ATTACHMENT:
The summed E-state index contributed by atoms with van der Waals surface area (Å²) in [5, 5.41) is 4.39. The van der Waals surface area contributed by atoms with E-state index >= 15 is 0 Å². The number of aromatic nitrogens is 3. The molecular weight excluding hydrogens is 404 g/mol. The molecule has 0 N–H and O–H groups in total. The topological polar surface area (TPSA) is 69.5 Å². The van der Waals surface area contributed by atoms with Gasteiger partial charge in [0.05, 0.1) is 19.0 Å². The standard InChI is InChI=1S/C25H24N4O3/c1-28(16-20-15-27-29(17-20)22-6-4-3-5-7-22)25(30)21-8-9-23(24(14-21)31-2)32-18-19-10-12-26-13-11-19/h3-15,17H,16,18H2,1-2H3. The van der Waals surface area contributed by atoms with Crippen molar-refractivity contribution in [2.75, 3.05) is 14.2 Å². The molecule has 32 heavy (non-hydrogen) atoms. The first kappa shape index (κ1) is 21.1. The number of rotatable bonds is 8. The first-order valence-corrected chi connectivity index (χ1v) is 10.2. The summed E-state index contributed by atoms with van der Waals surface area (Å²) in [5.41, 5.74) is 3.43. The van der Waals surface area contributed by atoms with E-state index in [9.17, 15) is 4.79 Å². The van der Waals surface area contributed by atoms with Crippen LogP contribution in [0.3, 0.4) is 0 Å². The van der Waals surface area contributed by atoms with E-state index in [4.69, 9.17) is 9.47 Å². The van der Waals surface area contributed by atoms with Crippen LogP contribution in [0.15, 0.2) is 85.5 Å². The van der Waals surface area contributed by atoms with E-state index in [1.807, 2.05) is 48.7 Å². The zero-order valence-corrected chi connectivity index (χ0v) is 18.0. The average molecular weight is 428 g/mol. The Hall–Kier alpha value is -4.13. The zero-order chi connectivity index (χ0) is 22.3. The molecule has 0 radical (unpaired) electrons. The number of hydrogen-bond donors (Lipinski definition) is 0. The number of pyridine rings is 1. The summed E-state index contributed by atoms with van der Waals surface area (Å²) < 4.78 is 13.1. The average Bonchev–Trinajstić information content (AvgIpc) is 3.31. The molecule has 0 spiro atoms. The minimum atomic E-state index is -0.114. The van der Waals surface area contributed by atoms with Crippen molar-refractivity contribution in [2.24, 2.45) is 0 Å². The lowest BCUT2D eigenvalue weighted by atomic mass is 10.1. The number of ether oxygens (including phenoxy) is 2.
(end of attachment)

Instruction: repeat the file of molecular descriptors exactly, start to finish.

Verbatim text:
The summed E-state index contributed by atoms with van der Waals surface area (Å²) in [5, 5.41) is 4.39. The van der Waals surface area contributed by atoms with E-state index >= 15 is 0 Å². The number of aromatic nitrogens is 3. The molecular weight excluding hydrogens is 404 g/mol. The molecule has 0 N–H and O–H groups in total. The topological polar surface area (TPSA) is 69.5 Å². The van der Waals surface area contributed by atoms with Gasteiger partial charge in [0.05, 0.1) is 19.0 Å². The standard InChI is InChI=1S/C25H24N4O3/c1-28(16-20-15-27-29(17-20)22-6-4-3-5-7-22)25(30)21-8-9-23(24(14-21)31-2)32-18-19-10-12-26-13-11-19/h3-15,17H,16,18H2,1-2H3. The van der Waals surface area contributed by atoms with Crippen molar-refractivity contribution in [2.75, 3.05) is 14.2 Å². The molecule has 32 heavy (non-hydrogen) atoms. The first kappa shape index (κ1) is 21.1. The number of rotatable bonds is 8. The first-order valence-corrected chi connectivity index (χ1v) is 10.2. The summed E-state index contributed by atoms with van der Waals surface area (Å²) in [5.41, 5.74) is 3.43. The van der Waals surface area contributed by atoms with E-state index in [9.17, 15) is 4.79 Å². The van der Waals surface area contributed by atoms with Crippen LogP contribution in [0.3, 0.4) is 0 Å². The van der Waals surface area contributed by atoms with E-state index in [4.69, 9.17) is 9.47 Å². The van der Waals surface area contributed by atoms with Crippen LogP contribution in [0.15, 0.2) is 85.5 Å². The van der Waals surface area contributed by atoms with E-state index in [1.807, 2.05) is 48.7 Å². The zero-order valence-corrected chi connectivity index (χ0v) is 18.0. The average molecular weight is 428 g/mol. The Hall–Kier alpha value is -4.13. The zero-order chi connectivity index (χ0) is 22.3. The molecule has 0 radical (unpaired) electrons. The number of hydrogen-bond donors (Lipinski definition) is 0. The number of pyridine rings is 1. The summed E-state index contributed by atoms with van der Waals surface area (Å²) < 4.78 is 13.1. The average Bonchev–Trinajstić information content (AvgIpc) is 3.31. The molecule has 0 spiro atoms. The minimum atomic E-state index is -0.114. The van der Waals surface area contributed by atoms with Crippen molar-refractivity contribution in [2.24, 2.45) is 0 Å². The lowest BCUT2D eigenvalue weighted by atomic mass is 10.1. The number of ether oxygens (including phenoxy) is 2.